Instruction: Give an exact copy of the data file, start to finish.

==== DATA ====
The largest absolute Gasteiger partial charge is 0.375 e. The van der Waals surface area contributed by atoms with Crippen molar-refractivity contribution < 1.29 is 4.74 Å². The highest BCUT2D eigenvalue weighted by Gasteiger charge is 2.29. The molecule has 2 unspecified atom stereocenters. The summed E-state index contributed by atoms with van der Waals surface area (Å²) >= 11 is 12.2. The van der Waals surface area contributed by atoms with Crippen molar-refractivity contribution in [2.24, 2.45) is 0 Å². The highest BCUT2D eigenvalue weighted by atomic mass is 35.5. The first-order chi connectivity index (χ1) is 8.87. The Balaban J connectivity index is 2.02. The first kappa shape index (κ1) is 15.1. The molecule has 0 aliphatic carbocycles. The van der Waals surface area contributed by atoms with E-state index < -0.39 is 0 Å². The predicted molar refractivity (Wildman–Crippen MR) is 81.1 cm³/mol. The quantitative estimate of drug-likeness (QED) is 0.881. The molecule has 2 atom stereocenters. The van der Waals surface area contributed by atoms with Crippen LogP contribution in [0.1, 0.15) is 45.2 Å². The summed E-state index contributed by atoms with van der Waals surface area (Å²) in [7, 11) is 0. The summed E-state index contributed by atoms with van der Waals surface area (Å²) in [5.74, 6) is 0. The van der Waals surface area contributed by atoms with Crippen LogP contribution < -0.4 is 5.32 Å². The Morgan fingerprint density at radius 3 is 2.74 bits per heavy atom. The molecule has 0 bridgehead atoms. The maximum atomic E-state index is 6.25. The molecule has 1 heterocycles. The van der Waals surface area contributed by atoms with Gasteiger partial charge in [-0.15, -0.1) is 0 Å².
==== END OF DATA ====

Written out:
The largest absolute Gasteiger partial charge is 0.375 e. The van der Waals surface area contributed by atoms with Crippen molar-refractivity contribution < 1.29 is 4.74 Å². The highest BCUT2D eigenvalue weighted by Gasteiger charge is 2.29. The molecule has 2 unspecified atom stereocenters. The summed E-state index contributed by atoms with van der Waals surface area (Å²) >= 11 is 12.2. The van der Waals surface area contributed by atoms with Crippen molar-refractivity contribution in [2.24, 2.45) is 0 Å². The highest BCUT2D eigenvalue weighted by atomic mass is 35.5. The first-order chi connectivity index (χ1) is 8.87. The Balaban J connectivity index is 2.02. The first kappa shape index (κ1) is 15.1. The molecule has 0 aliphatic carbocycles. The van der Waals surface area contributed by atoms with E-state index < -0.39 is 0 Å². The predicted molar refractivity (Wildman–Crippen MR) is 81.1 cm³/mol. The quantitative estimate of drug-likeness (QED) is 0.881. The molecule has 2 atom stereocenters. The van der Waals surface area contributed by atoms with Crippen LogP contribution in [0.1, 0.15) is 45.2 Å². The summed E-state index contributed by atoms with van der Waals surface area (Å²) in [7, 11) is 0. The summed E-state index contributed by atoms with van der Waals surface area (Å²) in [5.74, 6) is 0. The van der Waals surface area contributed by atoms with Crippen LogP contribution < -0.4 is 5.32 Å². The Morgan fingerprint density at radius 3 is 2.74 bits per heavy atom. The molecule has 0 bridgehead atoms. The maximum atomic E-state index is 6.25. The molecule has 1 heterocycles. The van der Waals surface area contributed by atoms with Gasteiger partial charge in [-0.15, -0.1) is 0 Å².